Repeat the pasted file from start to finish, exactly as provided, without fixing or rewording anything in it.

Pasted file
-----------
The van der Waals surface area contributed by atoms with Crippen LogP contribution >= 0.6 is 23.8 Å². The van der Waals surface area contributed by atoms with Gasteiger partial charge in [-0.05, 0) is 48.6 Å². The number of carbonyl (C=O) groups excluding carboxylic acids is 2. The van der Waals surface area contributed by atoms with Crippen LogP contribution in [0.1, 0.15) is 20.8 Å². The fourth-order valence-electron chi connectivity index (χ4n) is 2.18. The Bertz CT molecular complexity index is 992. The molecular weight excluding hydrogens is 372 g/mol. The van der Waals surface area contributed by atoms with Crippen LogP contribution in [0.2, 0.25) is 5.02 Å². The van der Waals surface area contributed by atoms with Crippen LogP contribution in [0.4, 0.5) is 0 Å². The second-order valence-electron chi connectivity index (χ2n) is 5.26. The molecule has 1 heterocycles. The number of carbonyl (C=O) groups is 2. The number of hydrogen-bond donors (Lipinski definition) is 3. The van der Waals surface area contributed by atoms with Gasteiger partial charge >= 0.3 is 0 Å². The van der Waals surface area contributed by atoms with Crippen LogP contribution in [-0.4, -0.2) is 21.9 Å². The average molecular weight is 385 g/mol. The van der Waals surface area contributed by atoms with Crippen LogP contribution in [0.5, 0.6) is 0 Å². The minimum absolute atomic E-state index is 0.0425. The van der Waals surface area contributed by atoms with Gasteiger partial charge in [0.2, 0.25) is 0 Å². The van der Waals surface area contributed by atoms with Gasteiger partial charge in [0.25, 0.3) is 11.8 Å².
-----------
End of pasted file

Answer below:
The van der Waals surface area contributed by atoms with Crippen LogP contribution >= 0.6 is 23.8 Å². The van der Waals surface area contributed by atoms with Gasteiger partial charge in [-0.05, 0) is 48.6 Å². The number of carbonyl (C=O) groups excluding carboxylic acids is 2. The van der Waals surface area contributed by atoms with Crippen LogP contribution in [0.1, 0.15) is 20.8 Å². The fourth-order valence-electron chi connectivity index (χ4n) is 2.18. The Bertz CT molecular complexity index is 992. The molecular weight excluding hydrogens is 372 g/mol. The van der Waals surface area contributed by atoms with Crippen LogP contribution in [0.2, 0.25) is 5.02 Å². The van der Waals surface area contributed by atoms with Crippen LogP contribution in [0.4, 0.5) is 0 Å². The second-order valence-electron chi connectivity index (χ2n) is 5.26. The molecule has 1 heterocycles. The number of carbonyl (C=O) groups is 2. The number of hydrogen-bond donors (Lipinski definition) is 3. The van der Waals surface area contributed by atoms with Gasteiger partial charge >= 0.3 is 0 Å². The van der Waals surface area contributed by atoms with Crippen LogP contribution in [-0.4, -0.2) is 21.9 Å². The average molecular weight is 385 g/mol. The van der Waals surface area contributed by atoms with Crippen LogP contribution in [0.5, 0.6) is 0 Å². The minimum absolute atomic E-state index is 0.0425. The van der Waals surface area contributed by atoms with Gasteiger partial charge in [0.2, 0.25) is 0 Å². The van der Waals surface area contributed by atoms with Gasteiger partial charge in [0.25, 0.3) is 11.8 Å².